With a light pack, not requiring much usual winter kit, I followed the landrover track from the A9 up Coire Dhomhain, the head of which was lost in a opaque  ceiling of grey cloud. Reaching an obvious stream coming down from the coll between Beinn Udlamain and  A’ Mharconaich I turned up a stiff climb over grass and hether but very little snow.  Higher up there was a covering of the white stuff, which in the cloud brought a virtual whiteout and disconcerting slog up into nothing.

Finally the seeming interminable white slope gave way to a rounded broad ridge clear of snow which I could follow via a couple of doglegs (and well spaced old fence posts) to the summit after just over a kilometre.


One of those days!


Cloud banks above the Sow of Atholl

With the summit shrouded in grey mists Beinn Udlamain lived up to one translation of its name, the “gloomy mountain”; although to be fair to it, in climbing its three neighbours Geal-chàrn, Sgairneach Mhòr and A’ Mharconaich I’ve never been able to see more than about 100m on any of the summits missing what must be good views across to Ben Alder and Loch Erict.

The second peak I picked off was Carn Liath which lies above Loch Laggan and is often climbed with (and probably overshadowed by) Creag Meagaidh a fantastic mountain with, in my opinion the finest winter coire in Scotland in Coire Ardair.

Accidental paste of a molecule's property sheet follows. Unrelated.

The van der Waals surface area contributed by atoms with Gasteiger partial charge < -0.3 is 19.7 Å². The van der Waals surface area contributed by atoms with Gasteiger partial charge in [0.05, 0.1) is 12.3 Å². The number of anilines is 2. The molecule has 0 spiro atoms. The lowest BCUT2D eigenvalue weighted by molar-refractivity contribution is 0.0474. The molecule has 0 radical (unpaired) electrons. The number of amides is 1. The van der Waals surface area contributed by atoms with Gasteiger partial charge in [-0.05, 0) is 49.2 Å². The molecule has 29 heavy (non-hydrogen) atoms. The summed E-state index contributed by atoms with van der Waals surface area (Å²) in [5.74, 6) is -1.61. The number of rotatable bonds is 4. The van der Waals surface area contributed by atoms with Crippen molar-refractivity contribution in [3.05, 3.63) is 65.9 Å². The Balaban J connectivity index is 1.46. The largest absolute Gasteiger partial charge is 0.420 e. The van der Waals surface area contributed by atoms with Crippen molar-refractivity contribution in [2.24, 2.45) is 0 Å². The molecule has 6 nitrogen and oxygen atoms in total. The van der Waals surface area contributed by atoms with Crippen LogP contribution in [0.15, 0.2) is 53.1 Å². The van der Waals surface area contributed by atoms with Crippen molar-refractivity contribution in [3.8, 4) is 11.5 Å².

The route (faint path) left the excellent path to the coire just before it enters the woods and climbs steeply up onto the shoulder of Na Cnapanan. I say path in the loosest possible terms as for its lower half it was little more than a stream weaving its way through holders and trees! Higher up things improved and from the shoulder the gradient relents giving an easy climb up to the main summit all the while offering a fantastic view across to Coire Ardair across whose headwall you can trace the classic steep climbing gullies of the Post Face .

Today these looked a little forlorn, thin and surrounded by black rock with only Easy and Raeburn’s Gully looking climbable and even then probably a slog through soft snow. Even looking forlorn though I still find the sight inspiring there are some brilliant days to be had here.


Coire Ardair